Carbonization

Kelpie Wilson has been playing with the Japanese Cone Kiln for Biochar see the latest on her site: http://www.greenyourhead.com/

She's finding that the Cone Kiln is easier to use than the alternatives and it produces more char too.

in her words:

I love my Japanese Cone Kiln. ... It is basically just a cone-shaped fire ring - a truncated cone. All you do is start a small fire in the bottom, and once that is all burned to glowing coals, you add small stick wood or branches on in layers. Each time the wood gets black and starts to ash, you add another layer. The layers underneath continue to cook out tar and gas, but they don't burn because air is excluded. When the cone is full you quench it with water. If you like, you can throw a grill on it and cook your dinner before you put it out.

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Traditional methods of making charcoal in the Philippines, can be inefficient, and the Village Coco Project would like to improve that, as well as creating a fair trade certified coconut char product, that they could sell to help improve life for the coconut farmers in Palawan.

The Village Coco Project has just built their First High Efficiency Kiln, and they look forward to testing the new kiln between now and the end of May.

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Douglas Clayton and Hugh McLaughlin

Hugh McLaughlin and I have been working on describing our retort over TLUD char maker, which Hugh has christened the Jolly Roger Oven or " J-RO". The current draft of our paper The “Jolly Roger Ovens” family of Biochar-making devices in pdf, and attached to this story

From the YouTube notes:
A 30 gallon retort heated by a 55 gallon TLUD is the basic idea. I've been a biochar enthusiast for 5 years now and riding the learning curve on how to make and use biochar at home. This device can run very cleanly. The cleanest I have seen for a simple batch device.

Playing with large, red hot, drums is a safety concern. So be thoughtful and careful if you try it. I am looking forward to making improvements to the design and looking forward to seeing anyone elses. This is an open architecture. If you come up with improvements, please share them.

From Karl J. Frogner,Dacember, 2011

6 Dec ‘11
Ulaanbaatar

E, Kelpie, aloha kaua-

It is nice to see your interest in JR Ovens and particularly in getting them on the open source page. I think that they are destined to become the arch-typical biochar oven (Biochar ovens http://www.biochar-international.org/technology/production). And I think they are destined to play a big role in meeting biochar’s potential in climate change mitigation from thinly distributed feedstock (http://www.biochar-international.org/regional/ubi July update). I would hate to see any commercial impediments do to profiteering holding back implementation, though it would be nice to see some well made ‘back yard’ ovens on the market for urban/suburban yard trimmings.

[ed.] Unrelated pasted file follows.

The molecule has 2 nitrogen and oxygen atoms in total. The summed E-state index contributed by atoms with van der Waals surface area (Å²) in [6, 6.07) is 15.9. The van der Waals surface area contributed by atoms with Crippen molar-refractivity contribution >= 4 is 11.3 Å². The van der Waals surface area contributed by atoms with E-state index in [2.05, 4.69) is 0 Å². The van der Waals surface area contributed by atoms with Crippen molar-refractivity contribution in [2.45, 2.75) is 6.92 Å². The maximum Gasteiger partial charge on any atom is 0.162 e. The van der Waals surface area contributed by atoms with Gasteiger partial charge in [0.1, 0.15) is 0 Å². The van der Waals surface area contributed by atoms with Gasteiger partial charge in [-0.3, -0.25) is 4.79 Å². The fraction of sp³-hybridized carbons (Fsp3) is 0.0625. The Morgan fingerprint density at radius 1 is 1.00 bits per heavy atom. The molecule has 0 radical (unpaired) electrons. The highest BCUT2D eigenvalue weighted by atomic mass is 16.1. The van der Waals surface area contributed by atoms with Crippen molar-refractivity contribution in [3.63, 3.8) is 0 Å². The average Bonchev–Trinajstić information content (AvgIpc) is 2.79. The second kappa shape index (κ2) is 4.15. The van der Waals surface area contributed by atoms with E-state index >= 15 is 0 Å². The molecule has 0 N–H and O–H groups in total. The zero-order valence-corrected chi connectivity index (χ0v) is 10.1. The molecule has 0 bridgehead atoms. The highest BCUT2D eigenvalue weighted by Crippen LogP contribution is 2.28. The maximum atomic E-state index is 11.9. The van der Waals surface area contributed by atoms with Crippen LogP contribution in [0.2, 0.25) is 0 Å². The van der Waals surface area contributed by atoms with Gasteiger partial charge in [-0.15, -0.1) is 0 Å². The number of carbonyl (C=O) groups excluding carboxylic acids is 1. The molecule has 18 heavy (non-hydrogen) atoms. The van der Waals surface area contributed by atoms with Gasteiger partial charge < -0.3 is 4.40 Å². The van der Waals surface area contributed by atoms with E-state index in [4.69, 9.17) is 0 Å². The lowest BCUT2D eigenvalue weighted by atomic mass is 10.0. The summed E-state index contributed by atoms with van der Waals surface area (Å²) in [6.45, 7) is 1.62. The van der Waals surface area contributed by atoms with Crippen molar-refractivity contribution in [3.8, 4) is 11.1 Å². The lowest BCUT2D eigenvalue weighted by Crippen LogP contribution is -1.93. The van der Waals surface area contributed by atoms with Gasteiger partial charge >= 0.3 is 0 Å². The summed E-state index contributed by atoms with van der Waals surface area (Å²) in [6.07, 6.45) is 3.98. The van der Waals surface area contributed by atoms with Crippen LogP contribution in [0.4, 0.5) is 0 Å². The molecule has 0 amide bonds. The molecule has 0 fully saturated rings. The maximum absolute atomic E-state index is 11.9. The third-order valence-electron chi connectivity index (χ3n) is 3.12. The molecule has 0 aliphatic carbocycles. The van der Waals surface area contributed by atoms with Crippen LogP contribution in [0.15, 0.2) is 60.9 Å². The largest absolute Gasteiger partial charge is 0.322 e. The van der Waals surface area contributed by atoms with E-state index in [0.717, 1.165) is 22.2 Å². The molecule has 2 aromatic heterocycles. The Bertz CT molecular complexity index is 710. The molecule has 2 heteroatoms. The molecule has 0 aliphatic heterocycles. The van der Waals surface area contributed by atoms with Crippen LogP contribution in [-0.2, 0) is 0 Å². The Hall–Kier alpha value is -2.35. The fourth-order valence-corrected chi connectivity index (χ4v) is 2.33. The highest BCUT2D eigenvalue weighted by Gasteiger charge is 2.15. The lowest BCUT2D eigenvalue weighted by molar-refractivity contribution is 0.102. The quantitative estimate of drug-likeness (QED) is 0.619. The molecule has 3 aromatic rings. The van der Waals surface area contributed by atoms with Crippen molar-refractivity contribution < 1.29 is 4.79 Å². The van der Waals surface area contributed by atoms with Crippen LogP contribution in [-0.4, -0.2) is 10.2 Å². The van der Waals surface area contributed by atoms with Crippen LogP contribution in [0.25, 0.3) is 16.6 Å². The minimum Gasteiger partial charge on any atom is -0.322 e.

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W. Bogale, Published in the Ethiopian Journal of Education and Sciences, Vol 5, No 1 (2010)

Mr. Bogale has been working in Ethiopia, and has developed a carbonizer that would allow a small land-holder to make charcoal out of agricultural residues and then dry and package that charcoal either for their own use, or for sale.

His paper has a very good table that helps make the case for the carbonizer, extruder system and it is available online through African Journals Online:
http://www.ajol.info/index.php/ejesc/article/view/56314

the abstract:
Abstract

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Commercial production of charcoal from greenwaste using BigChar technology
Presentation by
James Joyce, Black is Green Pty Ltd, Australia, March 27, 2010

About BiG

Background to BiG and BiGchar

Features and Benefits of the technology

- Fast Rotary Hearth Capabilities and Features:
1. Designed specifically for biochar production from

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Vuthisa, November, 2009

They have kindly put together a great How to Make charcoal in your own backyard

I recently did some trials with 2 x 55 gal drums inside my fabricated Portable Metal Kiln. I recently increased the kiln width from 1.1 to 1.4 metre diam to accept 3 x 55 gal drums and although more testing is required I am satisfied with the MO. I have created a Google Group to discuss issues around its construction and usage. http://vuthisa.com/biochar/
Cost: Under $800
Availability: DIY

Regards
Kobus

Updated September, 2012:

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Chris Adam Kiln Chars Coconut Shells in Kenya
November 5, 2009

Cocnut Husk in Kenya
Coconut Husk in Kenya

A Chris Adam Kiln retort which was built a year ago at the Kenyan Coast.

They are using it 3x a week to carbonize coconut shells and it seems to work well.

--Chris

More information about the Adam's Retort is on their site: http://www.biocoal.org/3.html

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Peter Hirst, Pony Farm in Temple, New Hampshire, on May 9, 2009.

Follow the link for some great video from the recent Biochar Roundtable at the Lodge at Pony Farm in Temple, New Hampshire, on May 9, 2009.

Pony Farm Biochar Workshop
Pony Farm Biochar Workshop

http://thinkingglobalactinglocal.com/biochar-workshop-may-9-2009.html

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PyroGen Power Generation
R&A Energy Solutions, LLC, May 31, 2009
Pyrogen ProcessPyrogen Process
PyroGen appears to be a company in North Ridgeville, OH that combines a prototype skid mounted pyrolytic sludge reduction process with a genset, both from Indiana.
Skid Mounted PyrolyzerSkid Mounted Pyrolyzer

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